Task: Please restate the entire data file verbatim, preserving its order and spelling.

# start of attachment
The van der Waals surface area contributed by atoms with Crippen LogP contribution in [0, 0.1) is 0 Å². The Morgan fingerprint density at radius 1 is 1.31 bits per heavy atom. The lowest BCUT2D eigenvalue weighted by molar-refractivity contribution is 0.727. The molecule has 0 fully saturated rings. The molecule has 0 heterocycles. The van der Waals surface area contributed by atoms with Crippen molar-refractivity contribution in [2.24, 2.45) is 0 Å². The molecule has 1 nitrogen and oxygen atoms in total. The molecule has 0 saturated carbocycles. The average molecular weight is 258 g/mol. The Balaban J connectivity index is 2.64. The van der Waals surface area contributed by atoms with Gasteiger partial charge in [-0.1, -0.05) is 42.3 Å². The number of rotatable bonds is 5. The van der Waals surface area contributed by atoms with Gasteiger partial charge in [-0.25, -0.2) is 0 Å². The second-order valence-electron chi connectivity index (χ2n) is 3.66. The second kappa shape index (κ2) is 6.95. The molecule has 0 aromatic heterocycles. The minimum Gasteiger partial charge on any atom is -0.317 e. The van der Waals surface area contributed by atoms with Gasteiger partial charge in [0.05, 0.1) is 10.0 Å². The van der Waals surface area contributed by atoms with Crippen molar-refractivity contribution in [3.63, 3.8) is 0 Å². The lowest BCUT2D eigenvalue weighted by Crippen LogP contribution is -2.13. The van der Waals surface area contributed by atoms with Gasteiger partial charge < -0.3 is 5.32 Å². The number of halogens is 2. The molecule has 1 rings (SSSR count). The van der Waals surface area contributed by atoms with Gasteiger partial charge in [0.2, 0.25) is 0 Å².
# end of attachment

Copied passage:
The van der Waals surface area contributed by atoms with Crippen LogP contribution in [0, 0.1) is 0 Å². The Morgan fingerprint density at radius 1 is 1.31 bits per heavy atom. The lowest BCUT2D eigenvalue weighted by molar-refractivity contribution is 0.727. The molecule has 0 fully saturated rings. The molecule has 0 heterocycles. The van der Waals surface area contributed by atoms with Crippen molar-refractivity contribution in [2.24, 2.45) is 0 Å². The molecule has 1 nitrogen and oxygen atoms in total. The molecule has 0 saturated carbocycles. The average molecular weight is 258 g/mol. The Balaban J connectivity index is 2.64. The van der Waals surface area contributed by atoms with Gasteiger partial charge in [-0.1, -0.05) is 42.3 Å². The number of rotatable bonds is 5. The van der Waals surface area contributed by atoms with Gasteiger partial charge in [-0.25, -0.2) is 0 Å². The second-order valence-electron chi connectivity index (χ2n) is 3.66. The second kappa shape index (κ2) is 6.95. The molecule has 0 aromatic heterocycles. The minimum Gasteiger partial charge on any atom is -0.317 e. The van der Waals surface area contributed by atoms with Gasteiger partial charge in [0.05, 0.1) is 10.0 Å². The van der Waals surface area contributed by atoms with Crippen molar-refractivity contribution in [3.63, 3.8) is 0 Å². The lowest BCUT2D eigenvalue weighted by Crippen LogP contribution is -2.13. The van der Waals surface area contributed by atoms with Gasteiger partial charge < -0.3 is 5.32 Å². The number of halogens is 2. The molecule has 1 rings (SSSR count). The van der Waals surface area contributed by atoms with Gasteiger partial charge in [0.2, 0.25) is 0 Å².